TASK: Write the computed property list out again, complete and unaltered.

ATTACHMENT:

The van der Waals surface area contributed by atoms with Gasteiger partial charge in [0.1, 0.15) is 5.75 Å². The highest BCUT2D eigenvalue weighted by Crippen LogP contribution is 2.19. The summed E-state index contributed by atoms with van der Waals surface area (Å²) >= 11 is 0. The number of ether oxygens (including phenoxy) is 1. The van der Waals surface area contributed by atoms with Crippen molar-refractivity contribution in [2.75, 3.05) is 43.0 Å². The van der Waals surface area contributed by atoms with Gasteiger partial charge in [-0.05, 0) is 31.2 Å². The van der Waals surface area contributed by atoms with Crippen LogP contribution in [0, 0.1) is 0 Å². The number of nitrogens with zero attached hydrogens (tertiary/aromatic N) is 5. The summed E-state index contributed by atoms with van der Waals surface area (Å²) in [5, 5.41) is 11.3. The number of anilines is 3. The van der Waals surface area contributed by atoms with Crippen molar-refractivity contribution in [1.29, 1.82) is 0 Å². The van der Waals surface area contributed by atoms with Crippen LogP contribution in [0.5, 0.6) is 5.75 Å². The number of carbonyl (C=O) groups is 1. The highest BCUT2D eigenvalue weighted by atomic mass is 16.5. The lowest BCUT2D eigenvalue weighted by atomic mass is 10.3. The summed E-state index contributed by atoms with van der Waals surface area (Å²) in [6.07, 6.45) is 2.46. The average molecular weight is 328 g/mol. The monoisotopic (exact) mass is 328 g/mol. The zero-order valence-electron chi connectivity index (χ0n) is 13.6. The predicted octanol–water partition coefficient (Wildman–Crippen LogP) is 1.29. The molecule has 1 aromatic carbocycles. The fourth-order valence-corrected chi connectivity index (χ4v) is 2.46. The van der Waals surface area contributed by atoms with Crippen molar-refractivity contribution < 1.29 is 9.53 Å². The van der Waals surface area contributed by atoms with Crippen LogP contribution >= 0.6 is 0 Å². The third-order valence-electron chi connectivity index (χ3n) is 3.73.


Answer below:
The van der Waals surface area contributed by atoms with Gasteiger partial charge in [0.1, 0.15) is 5.75 Å². The highest BCUT2D eigenvalue weighted by Crippen LogP contribution is 2.19. The summed E-state index contributed by atoms with van der Waals surface area (Å²) >= 11 is 0. The number of ether oxygens (including phenoxy) is 1. The van der Waals surface area contributed by atoms with Crippen molar-refractivity contribution in [2.75, 3.05) is 43.0 Å². The van der Waals surface area contributed by atoms with Gasteiger partial charge in [-0.05, 0) is 31.2 Å². The van der Waals surface area contributed by atoms with Crippen LogP contribution in [0, 0.1) is 0 Å². The number of nitrogens with zero attached hydrogens (tertiary/aromatic N) is 5. The summed E-state index contributed by atoms with van der Waals surface area (Å²) in [5, 5.41) is 11.3. The number of anilines is 3. The van der Waals surface area contributed by atoms with Crippen molar-refractivity contribution in [1.29, 1.82) is 0 Å². The van der Waals surface area contributed by atoms with Crippen LogP contribution in [0.5, 0.6) is 5.75 Å². The number of carbonyl (C=O) groups is 1. The highest BCUT2D eigenvalue weighted by atomic mass is 16.5. The lowest BCUT2D eigenvalue weighted by atomic mass is 10.3. The summed E-state index contributed by atoms with van der Waals surface area (Å²) in [6.07, 6.45) is 2.46. The average molecular weight is 328 g/mol. The monoisotopic (exact) mass is 328 g/mol. The zero-order valence-electron chi connectivity index (χ0n) is 13.6. The predicted octanol–water partition coefficient (Wildman–Crippen LogP) is 1.29. The molecule has 1 aromatic carbocycles. The fourth-order valence-corrected chi connectivity index (χ4v) is 2.46. The van der Waals surface area contributed by atoms with Crippen molar-refractivity contribution < 1.29 is 9.53 Å². The van der Waals surface area contributed by atoms with Crippen LogP contribution >= 0.6 is 0 Å². The third-order valence-electron chi connectivity index (χ3n) is 3.73.